Scientists May Have Solved Sea Lion Sickness Mystery

Scientists believe a dramatic drop off of a nutritious fish may be the root of an epidemic of sick sea lion pups along the SoCal coast

Scientists believe they may finally know why more than 1,000 sea lion pups turned up sick on Southern California beaches over the last year.

The phenomenon seemed to begin in January 2013 when a large number of pups began washing ashore injured, dehydrated and malnourished.

Scientists looked at environmental factors, such as algae growth and wind pattern changes. But they now believe a dramatic drop in the sardine population was the culprit.

The cold water conditions in the Pacific Ocean have caused a crash in the number of sardines, according to scientists with the National Oceanic and Atmospheric Administration.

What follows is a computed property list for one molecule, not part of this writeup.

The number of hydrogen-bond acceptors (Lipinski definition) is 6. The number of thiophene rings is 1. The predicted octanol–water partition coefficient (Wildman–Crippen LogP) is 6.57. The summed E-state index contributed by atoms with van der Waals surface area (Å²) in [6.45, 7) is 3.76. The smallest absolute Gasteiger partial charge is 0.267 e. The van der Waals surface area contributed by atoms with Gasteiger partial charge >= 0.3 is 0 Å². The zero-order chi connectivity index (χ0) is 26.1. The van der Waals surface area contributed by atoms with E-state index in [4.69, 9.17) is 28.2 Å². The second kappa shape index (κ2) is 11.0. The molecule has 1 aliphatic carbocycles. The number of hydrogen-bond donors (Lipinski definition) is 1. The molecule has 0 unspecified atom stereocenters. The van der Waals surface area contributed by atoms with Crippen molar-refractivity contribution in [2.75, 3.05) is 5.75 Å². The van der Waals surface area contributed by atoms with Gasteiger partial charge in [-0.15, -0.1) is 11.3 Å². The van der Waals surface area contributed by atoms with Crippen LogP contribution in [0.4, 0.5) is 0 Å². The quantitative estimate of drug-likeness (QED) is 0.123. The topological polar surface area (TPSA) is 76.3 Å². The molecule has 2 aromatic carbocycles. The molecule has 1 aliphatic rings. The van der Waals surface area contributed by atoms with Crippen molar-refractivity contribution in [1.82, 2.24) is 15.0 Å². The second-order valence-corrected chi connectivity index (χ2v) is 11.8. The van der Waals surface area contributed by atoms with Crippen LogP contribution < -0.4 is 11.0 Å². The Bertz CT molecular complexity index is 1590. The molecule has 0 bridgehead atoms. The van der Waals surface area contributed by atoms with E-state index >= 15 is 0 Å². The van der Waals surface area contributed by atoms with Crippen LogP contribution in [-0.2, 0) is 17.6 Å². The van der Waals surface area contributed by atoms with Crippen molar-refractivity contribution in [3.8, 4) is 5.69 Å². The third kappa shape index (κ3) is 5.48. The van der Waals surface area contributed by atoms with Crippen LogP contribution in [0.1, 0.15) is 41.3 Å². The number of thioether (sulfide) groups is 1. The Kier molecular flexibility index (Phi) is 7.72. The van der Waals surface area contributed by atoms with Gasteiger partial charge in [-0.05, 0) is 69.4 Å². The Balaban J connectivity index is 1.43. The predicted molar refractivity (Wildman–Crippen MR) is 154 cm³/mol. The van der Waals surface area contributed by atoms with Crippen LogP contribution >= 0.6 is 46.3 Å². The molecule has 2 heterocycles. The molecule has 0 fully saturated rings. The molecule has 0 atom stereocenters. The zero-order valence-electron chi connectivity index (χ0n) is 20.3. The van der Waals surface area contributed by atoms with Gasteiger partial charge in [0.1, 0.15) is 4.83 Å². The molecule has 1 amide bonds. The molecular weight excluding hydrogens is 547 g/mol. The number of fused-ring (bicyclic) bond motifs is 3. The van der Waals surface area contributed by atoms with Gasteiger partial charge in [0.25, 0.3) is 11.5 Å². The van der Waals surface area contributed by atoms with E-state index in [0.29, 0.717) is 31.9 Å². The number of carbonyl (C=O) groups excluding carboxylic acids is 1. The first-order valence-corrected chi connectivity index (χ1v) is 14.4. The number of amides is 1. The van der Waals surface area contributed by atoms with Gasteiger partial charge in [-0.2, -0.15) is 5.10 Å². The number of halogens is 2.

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Sea lion mothers depend on the oily fish to pack on pounds before giving birth, but the sardine population has been dwindling as a result of cold water and a population increase in predators.

With sea lions no longer able to depend on sardines for nutrition, they may be forced to eat less nutritious prey. That leaves them unable to feed their pups enough milk, scientists believe.

In April, scientists said the epidemic appeared to be slowing down.  

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